Carolyn “Carolina” Rosas Webber
A critical communication perspective offers multiple ways of understanding interactions and constructions of meaning between human beings, cultures, and politically laden discourses of difference (e.g., race, ethnicity, nationality, class, gender, and sexuality). For example, a transformational model of communication takes into account an individual’s frame of reference—the personal experiences, social institutions, and contexts that shape a person’s self-concept—as well as the larger historical and political contexts that shape human interactions and perceptions. This model informs critical and feminist communication difference research that explores how communication constitutes identities and shapes relations of power and domination. The simultaneous consideration of individual (micro) and cultural/ideological (macro) processes of communication holds vast potential for scholars and teachers interested in helping members of society understand how perceived differences in identity can shape personal, professional, and civic lives. Minority scholars and teachers also centralize communication as a constituting and articulating force of identity constructions and power dynamics in order to understand and explain their own experiences of marginalization in academia.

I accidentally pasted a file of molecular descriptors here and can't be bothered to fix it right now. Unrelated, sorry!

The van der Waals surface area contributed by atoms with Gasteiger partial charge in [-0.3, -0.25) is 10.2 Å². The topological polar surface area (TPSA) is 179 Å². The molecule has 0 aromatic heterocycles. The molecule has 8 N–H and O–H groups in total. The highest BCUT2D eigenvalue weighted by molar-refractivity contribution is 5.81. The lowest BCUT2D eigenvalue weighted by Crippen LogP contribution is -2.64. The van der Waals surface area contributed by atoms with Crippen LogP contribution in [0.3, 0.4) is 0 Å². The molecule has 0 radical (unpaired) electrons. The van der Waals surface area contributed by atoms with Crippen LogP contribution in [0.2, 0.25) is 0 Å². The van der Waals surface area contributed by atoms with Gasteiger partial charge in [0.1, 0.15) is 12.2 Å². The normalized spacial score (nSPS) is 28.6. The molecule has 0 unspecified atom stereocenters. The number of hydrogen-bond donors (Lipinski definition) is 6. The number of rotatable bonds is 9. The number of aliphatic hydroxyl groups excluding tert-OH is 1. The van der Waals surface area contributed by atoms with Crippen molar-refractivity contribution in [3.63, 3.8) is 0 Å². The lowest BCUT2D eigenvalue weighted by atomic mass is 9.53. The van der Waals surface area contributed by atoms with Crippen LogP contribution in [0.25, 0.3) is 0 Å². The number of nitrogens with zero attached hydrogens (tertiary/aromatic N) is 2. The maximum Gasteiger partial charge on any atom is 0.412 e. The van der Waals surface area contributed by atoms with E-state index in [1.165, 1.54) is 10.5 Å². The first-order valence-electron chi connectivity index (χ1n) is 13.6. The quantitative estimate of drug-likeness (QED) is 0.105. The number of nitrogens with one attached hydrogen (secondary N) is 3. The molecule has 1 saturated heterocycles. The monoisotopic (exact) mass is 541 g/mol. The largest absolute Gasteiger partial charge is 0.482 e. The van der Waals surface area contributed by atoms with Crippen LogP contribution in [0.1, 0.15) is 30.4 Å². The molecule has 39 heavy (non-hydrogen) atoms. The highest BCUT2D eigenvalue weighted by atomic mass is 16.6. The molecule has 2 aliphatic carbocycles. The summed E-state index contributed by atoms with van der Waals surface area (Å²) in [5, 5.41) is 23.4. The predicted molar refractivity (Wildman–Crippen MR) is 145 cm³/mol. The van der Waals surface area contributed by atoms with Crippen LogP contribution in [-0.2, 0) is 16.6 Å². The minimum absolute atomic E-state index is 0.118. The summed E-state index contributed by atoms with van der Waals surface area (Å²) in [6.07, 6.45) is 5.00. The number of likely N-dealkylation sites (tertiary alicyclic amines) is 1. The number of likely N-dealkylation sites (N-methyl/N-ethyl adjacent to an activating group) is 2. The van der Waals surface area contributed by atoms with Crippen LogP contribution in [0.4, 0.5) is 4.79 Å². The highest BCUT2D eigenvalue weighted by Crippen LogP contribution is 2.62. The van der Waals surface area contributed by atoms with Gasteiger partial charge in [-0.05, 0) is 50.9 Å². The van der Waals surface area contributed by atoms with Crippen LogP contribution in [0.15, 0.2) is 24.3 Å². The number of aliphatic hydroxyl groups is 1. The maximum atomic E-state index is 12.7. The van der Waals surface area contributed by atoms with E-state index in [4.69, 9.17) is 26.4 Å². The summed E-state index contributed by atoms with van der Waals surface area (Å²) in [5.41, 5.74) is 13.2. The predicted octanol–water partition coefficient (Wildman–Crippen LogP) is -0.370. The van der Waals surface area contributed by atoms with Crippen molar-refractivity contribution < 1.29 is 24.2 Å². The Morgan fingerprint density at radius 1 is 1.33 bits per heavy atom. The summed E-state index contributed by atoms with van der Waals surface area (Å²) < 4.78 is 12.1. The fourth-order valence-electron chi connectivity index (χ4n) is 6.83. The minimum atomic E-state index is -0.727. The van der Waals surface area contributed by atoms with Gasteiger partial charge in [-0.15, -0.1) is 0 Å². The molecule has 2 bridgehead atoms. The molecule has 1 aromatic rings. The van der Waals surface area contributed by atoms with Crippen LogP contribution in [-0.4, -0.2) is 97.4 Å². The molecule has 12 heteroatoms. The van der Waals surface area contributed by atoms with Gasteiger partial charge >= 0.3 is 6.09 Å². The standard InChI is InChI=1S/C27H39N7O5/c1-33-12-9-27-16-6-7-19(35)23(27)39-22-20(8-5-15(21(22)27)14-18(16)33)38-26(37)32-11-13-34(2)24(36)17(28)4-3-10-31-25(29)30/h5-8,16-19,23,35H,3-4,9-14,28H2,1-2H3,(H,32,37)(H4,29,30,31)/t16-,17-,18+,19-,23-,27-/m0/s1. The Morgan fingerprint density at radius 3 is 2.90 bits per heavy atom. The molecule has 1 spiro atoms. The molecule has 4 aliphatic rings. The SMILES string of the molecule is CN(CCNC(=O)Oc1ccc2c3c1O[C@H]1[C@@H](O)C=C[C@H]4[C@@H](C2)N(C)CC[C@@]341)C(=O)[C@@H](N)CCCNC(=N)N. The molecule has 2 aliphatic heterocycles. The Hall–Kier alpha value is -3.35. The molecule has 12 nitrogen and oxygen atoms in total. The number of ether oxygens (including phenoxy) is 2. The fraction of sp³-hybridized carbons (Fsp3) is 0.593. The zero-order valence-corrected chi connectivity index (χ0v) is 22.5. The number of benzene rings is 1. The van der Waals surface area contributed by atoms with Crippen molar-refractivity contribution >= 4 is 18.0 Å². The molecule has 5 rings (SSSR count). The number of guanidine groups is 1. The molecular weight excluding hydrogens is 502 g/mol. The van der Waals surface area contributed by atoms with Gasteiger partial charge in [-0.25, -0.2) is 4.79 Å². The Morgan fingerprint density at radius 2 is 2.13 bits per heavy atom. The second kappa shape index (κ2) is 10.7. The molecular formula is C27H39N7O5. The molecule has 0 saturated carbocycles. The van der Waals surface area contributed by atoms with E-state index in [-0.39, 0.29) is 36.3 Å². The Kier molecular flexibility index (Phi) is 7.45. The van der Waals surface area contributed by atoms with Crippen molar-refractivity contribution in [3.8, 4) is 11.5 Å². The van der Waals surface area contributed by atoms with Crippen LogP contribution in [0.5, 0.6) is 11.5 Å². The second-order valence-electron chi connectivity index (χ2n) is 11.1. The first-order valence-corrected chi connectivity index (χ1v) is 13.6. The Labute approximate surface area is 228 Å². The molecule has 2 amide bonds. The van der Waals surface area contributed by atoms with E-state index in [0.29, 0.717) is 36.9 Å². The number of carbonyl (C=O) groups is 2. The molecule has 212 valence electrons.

Like any organization inhabited by humans, people who administer, teach, and study at universities can act on perceptions of difference to particularize and marginalize women and minorities. Yet, it can be difficult for some people to accept that universities, as perceived bastions of knowledge and learning, are vulnerable to the reproduction of toxic ideologies and power relations that normalize the status quo and simultaneously particularize and exclude those who are deemed too different from the norm. It is also difficult for individuals to accept that their own language and actions are the mechanisms through which these relations of power and domination ←1 | 2→are maintained. For instance, Ahmed (2012) describes her experiences with a dean at her university who stated, “race is too difficult to deal with” (p. 3); attributed the whiteness of the university as simply the result of geography (p. 4); and charged Ahmed, the woman of color, to fix the problem. This administrator’s responses reflect an implicit understanding that (a) racism is a thing of the past; (b) a denial that race and whiteness are deeply imbedded within institutional structures; and (c) that racial inequality is a problem only people of color imagine and see (Cooks & Simpson, 2007, p. 15). As such, when people of color and White allies attempt to bring awareness to the material impact of institutionalized racism in higher education, they can be framed as uncivil troublemakers or monstrous others (Calafell, 2015) who threaten the presumed rationality and neutrality of a given university. Raymond Williams (1977/1998) explains that the strongest barrier to recognizing “human cultural activity” in the present is the “immediate and regular conversion of experiences into finished products” (p. 1168). The fixation of cultural formations, such as racism, nativism, ethnocentrism, and sexism, as historical events of the past obscures how ideological residues are resurrected, performed, and reproduced over and over again in contemporary culture and social institutions, including academia. It is often much easier to blame critically aware/thinking people of color and White allies for disrupting presumed cultures of sameness than it is to critically examine how toxic ideologies are cultivated in daily formal and informal communication processes.